While Europe was experiencing a renaissance, Lenk Temur and Shah Abbas were invading Armenia and neighboring countries, leaving devastation and destruction in their wake.
The Armenians had heard about Gutenberg’s invention and believed that the only way to disseminate literacy and have any hope of saving the nation was through printing.
Hakob Meghapart chose Venice to print a book in the Armenian language for the first time ever for good cause. Gutenberg’s invention had come to Italy in 1464. By 1510 there were close to 200 printing houses in Venice that were printing many books in a variety of languages. This reality did not go unnoticed to Armenian merchants. To begin printing Armenian books, Venice also had another favorable condition – there was an Armenian community there.
Hakob Meghapart printed five books in 1512-1513: Urbatagirk, Parzatumar, Pataragatetr, Aghtark and Tagharan. Because the printed versions of these books were unfamiliar to Armenians and handwritten books were perceived to have great value, Hakob Meghapart strove to give the printed books the look and style of being handwritten.
Following Hakob Meghapart’s footsteps, it was Abgar Tokhatetsi who printed the Saghmosaran (Book of Psalms) for the first time in the Armenian language in 1565-1566. He would go on to publish other books in Armenian in the following years.
In the 16th century 17 Armenian books were published, six in Venice, three in Constantinople, three in Rome and five in Amsterdam.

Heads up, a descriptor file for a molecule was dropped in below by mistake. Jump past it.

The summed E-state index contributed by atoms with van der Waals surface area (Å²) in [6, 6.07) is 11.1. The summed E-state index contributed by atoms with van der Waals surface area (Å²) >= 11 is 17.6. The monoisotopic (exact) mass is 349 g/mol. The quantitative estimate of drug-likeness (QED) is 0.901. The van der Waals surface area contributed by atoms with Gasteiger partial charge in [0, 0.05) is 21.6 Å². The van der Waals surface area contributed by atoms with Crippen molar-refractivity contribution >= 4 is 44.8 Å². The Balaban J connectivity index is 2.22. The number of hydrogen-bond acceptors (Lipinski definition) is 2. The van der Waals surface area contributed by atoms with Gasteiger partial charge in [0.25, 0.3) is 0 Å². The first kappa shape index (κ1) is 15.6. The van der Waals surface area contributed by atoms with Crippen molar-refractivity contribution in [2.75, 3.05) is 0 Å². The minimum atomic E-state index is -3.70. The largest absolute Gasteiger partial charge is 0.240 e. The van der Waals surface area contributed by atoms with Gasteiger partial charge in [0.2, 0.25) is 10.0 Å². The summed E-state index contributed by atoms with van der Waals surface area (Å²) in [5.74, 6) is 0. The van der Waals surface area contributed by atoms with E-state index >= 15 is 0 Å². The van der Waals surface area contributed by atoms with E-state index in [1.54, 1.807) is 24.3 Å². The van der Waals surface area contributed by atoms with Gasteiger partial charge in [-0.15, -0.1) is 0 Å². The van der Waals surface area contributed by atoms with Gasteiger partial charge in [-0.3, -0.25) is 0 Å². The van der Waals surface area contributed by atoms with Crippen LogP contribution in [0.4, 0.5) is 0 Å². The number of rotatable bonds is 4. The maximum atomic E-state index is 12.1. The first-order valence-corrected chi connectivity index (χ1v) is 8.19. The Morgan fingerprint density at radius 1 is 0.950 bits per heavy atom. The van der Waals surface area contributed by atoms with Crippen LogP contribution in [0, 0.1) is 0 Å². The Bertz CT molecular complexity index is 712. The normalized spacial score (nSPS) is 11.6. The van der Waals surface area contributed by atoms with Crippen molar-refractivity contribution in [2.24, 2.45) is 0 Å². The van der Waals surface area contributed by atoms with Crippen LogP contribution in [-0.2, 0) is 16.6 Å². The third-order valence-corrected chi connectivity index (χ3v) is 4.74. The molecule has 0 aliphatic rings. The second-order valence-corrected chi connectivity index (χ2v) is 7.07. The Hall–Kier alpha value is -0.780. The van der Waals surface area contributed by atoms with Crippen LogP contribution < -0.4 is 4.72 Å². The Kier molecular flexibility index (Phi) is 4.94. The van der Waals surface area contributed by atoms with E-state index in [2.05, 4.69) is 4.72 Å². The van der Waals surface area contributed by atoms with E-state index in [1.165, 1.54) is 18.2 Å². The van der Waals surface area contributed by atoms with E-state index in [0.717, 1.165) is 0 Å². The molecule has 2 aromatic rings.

Unique phenomenon in the history of civilization was that in absence of state from 1512-1918 more than 20 thousand books were published. Until 19th century 1095 antique books were published. Currently, 22 Armenian printing houses are located in 22 countries.
The first Armenian printing house in Armenia was established in Vagharshapat in 1771 and the first book was called “Zbosaran Hogevor” (Spiritual Promenades); it was published in 1772 by Catholicos Simeon I of Yerevan.
The first Armenian printing house in Yerevan was established in 1876 by Z. Hakobyan. The first book printed there was E. Ter-Grigoryan’s “Trchnik” (Small Bird) collection.
The first Armenian printing house in Persia was established in New Julfa (Isfahan, Iran) in 1636. The first book to be published in this printing house was ”Sagh-mosaran” (Book of Psalms); it was published in 1638 by Khachatur Kesaratsi, while the first Persian book in Persia was published 192 years later in 1830. In St. Petersburg, Russia, the first Armenian printing house was set up in1781. Under the sponsorship of the Bishop Hovsep Arghutian, Primate of Armenians in Russia, Grigor Khaldariants edited the first Armenian book to be published in the Tsarist realm, “Tetrak Aybbenakan” (ABC Reader) in 1781.
In addition to Venice, Madras and Polis, in 17th century Armenian books were published in Lvo, Rome, Paris, New Jugha, Amsterdam, Smyrna, Leipzig cities. Furthermore, Armenian printing houses were created in England (1736), India (1772), Venice St. Lazarus Island (1788), then in Shushi, Bakou and Aleksandria. In 1920 2 printing houses were functioning in Shushi and 20 Armenian newsletters were published.